In addition, editors will often specify not just what to submit, but how. Some journals will only accept manuscripts via postal mail. Others will, on the other hand, require a submission from an online submission vehicle such as Submittable. If they accept email submissions (and many don’t), they may specify that you should include the text of your poem or story in the body of the email. Others, will specify Word or RTF format. And still others will say what font to use and whether or not to include your name and other personal information in the document. Editors will almost always have a word limit (no more than 4000 words, for example) or a limit on the number of poems to submit. And, more than often, deadlines are specified. Pay attention to these details. If they are not followed as stated, your submission will most likely be returned or rejected without being read.
Once you have done your research and have identified the journal or journals you wish to submit to, it’s time to send your work. Unless otherwise stated, you should include a short note introducing yourself and the work you are submitting as well as mentioning any publications you have had int he past. If this is a simultaneous submission whereby you are sending the same poem or story to various publications at the same time, you should state that as well. But make sure that the publications you are submitting to allow for that and be sure to inform them should your work be accepted somewhere else.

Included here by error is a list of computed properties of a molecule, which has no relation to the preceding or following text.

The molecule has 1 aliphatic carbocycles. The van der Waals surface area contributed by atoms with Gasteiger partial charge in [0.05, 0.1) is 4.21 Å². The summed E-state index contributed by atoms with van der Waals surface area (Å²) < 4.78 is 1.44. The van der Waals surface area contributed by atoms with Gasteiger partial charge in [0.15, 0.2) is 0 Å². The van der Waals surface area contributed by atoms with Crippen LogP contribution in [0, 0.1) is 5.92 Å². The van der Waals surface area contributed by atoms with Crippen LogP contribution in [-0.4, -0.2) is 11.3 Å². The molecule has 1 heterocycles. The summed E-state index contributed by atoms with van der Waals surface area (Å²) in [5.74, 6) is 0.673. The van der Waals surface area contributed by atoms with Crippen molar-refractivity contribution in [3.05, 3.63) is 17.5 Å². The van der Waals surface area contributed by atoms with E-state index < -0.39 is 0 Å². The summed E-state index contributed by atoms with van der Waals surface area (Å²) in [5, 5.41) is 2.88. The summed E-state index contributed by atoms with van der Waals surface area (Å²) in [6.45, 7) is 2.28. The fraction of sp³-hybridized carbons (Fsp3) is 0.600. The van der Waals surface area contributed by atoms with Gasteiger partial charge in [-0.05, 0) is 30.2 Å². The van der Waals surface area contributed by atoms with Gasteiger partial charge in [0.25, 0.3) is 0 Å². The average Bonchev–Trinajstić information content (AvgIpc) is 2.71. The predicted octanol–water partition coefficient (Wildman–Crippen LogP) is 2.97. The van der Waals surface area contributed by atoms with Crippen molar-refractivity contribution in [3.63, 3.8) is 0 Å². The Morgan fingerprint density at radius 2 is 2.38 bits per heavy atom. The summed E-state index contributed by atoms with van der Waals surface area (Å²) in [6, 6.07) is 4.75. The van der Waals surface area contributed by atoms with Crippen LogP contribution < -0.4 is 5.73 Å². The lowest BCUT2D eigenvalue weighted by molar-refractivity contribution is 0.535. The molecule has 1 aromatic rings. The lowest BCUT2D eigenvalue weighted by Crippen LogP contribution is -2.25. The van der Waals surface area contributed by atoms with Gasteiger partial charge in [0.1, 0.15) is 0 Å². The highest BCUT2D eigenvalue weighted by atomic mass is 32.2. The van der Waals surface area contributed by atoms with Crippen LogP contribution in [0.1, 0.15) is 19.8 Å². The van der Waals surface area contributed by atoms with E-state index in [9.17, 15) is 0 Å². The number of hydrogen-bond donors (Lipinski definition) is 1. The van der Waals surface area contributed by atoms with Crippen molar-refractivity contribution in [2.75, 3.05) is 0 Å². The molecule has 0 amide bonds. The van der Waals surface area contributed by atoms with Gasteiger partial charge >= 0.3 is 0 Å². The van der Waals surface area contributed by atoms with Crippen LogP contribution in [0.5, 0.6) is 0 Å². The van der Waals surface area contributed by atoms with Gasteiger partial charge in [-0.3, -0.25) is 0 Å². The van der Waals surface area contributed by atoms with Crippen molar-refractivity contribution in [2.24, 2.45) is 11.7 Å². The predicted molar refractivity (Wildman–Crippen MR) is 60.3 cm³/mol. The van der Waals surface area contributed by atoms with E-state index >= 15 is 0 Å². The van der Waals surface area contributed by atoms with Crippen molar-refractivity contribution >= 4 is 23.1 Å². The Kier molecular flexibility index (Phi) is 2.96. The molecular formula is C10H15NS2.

After you send your work, you will need to play the waiting game. Some publications will give an indication of how long they take to respond to submissions. Others may not. Either way, if, after about 3 months, you do not hear back from the editors, send a short, polite email inquiring about the status and asking when you might expect to hear from them. Editors are busy individuals, spending much of their time going through the slush pile, so be patient.
While you’re at it, make sure to keep track of what you are sending and where. A simple spreadsheet might be sufficient. I have found using a database, such as Microsoft Access, is much more efficient.
Feedback is not something you should expect on a regular basis. As stated above, editors are busy reading submissions (and most publications get more submissions than they can handle) and do not have time to give individual feedback. On occasion, however, when an editor spots something that is not quite right for the edition they are working on but sees potential in your work, he or she may compliment you in a written note and encourage your to submit again in the future. Feedback or not, you should be prepared to collect rejection slips.
As for payment: most publications pay their authors in kind, usually with one or two copies of the edition that contains their work. Others may offer a small, nominal payment. Either way, the thrill of being published, especially for new writers, is often payment enough. Eventually, as you build up a publication history and your writing becomes known, you may begin to get larger payments. But do beware of publications that request payment in order to print your work. These outfits (there is no better word for them) should be avoided at all costs.
My next topic will deal exactly with that topic: vanity presses and the pitfalls and possible benefits of using them.
If you should have any questions about this article or wish me to address any question you may have about writing or publishing, please post them in the comments section of this article.